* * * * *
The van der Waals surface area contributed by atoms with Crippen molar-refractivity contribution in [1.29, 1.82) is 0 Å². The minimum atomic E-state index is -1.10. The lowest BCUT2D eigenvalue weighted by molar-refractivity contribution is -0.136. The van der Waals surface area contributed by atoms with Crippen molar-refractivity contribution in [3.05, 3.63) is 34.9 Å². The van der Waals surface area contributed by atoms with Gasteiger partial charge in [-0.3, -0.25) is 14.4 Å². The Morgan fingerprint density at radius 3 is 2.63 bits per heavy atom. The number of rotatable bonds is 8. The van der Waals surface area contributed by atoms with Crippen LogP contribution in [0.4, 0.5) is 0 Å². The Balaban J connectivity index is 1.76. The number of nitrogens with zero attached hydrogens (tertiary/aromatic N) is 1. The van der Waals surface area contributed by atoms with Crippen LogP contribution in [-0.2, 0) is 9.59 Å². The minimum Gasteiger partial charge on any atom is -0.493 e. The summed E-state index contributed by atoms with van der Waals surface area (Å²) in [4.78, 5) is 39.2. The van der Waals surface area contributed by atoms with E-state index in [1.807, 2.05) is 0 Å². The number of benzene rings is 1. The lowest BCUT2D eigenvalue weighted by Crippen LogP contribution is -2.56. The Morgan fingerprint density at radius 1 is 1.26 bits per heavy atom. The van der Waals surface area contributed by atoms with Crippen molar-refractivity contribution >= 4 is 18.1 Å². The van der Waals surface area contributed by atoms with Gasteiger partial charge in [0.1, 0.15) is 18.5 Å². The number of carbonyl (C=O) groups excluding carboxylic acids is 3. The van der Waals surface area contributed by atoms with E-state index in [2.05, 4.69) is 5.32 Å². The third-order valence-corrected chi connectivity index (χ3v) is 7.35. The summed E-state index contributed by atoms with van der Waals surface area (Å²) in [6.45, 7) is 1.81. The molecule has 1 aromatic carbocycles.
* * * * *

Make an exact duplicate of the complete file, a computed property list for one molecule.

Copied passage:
The van der Waals surface area contributed by atoms with Crippen molar-refractivity contribution in [1.29, 1.82) is 0 Å². The minimum atomic E-state index is -1.10. The lowest BCUT2D eigenvalue weighted by molar-refractivity contribution is -0.136. The van der Waals surface area contributed by atoms with Crippen molar-refractivity contribution in [3.05, 3.63) is 34.9 Å². The van der Waals surface area contributed by atoms with Gasteiger partial charge in [-0.3, -0.25) is 14.4 Å². The Morgan fingerprint density at radius 3 is 2.63 bits per heavy atom. The number of rotatable bonds is 8. The van der Waals surface area contributed by atoms with Crippen LogP contribution in [0.4, 0.5) is 0 Å². The Balaban J connectivity index is 1.76. The number of nitrogens with zero attached hydrogens (tertiary/aromatic N) is 1. The van der Waals surface area contributed by atoms with Crippen LogP contribution in [-0.2, 0) is 9.59 Å². The minimum Gasteiger partial charge on any atom is -0.493 e. The summed E-state index contributed by atoms with van der Waals surface area (Å²) in [4.78, 5) is 39.2. The van der Waals surface area contributed by atoms with E-state index in [1.807, 2.05) is 0 Å². The number of benzene rings is 1. The lowest BCUT2D eigenvalue weighted by Crippen LogP contribution is -2.56. The Morgan fingerprint density at radius 1 is 1.26 bits per heavy atom. The van der Waals surface area contributed by atoms with Crippen molar-refractivity contribution >= 4 is 18.1 Å². The van der Waals surface area contributed by atoms with Gasteiger partial charge in [0.1, 0.15) is 18.5 Å². The number of carbonyl (C=O) groups excluding carboxylic acids is 3. The van der Waals surface area contributed by atoms with E-state index in [2.05, 4.69) is 5.32 Å². The third-order valence-corrected chi connectivity index (χ3v) is 7.35. The summed E-state index contributed by atoms with van der Waals surface area (Å²) in [6.45, 7) is 1.81. The molecule has 1 aromatic carbocycles.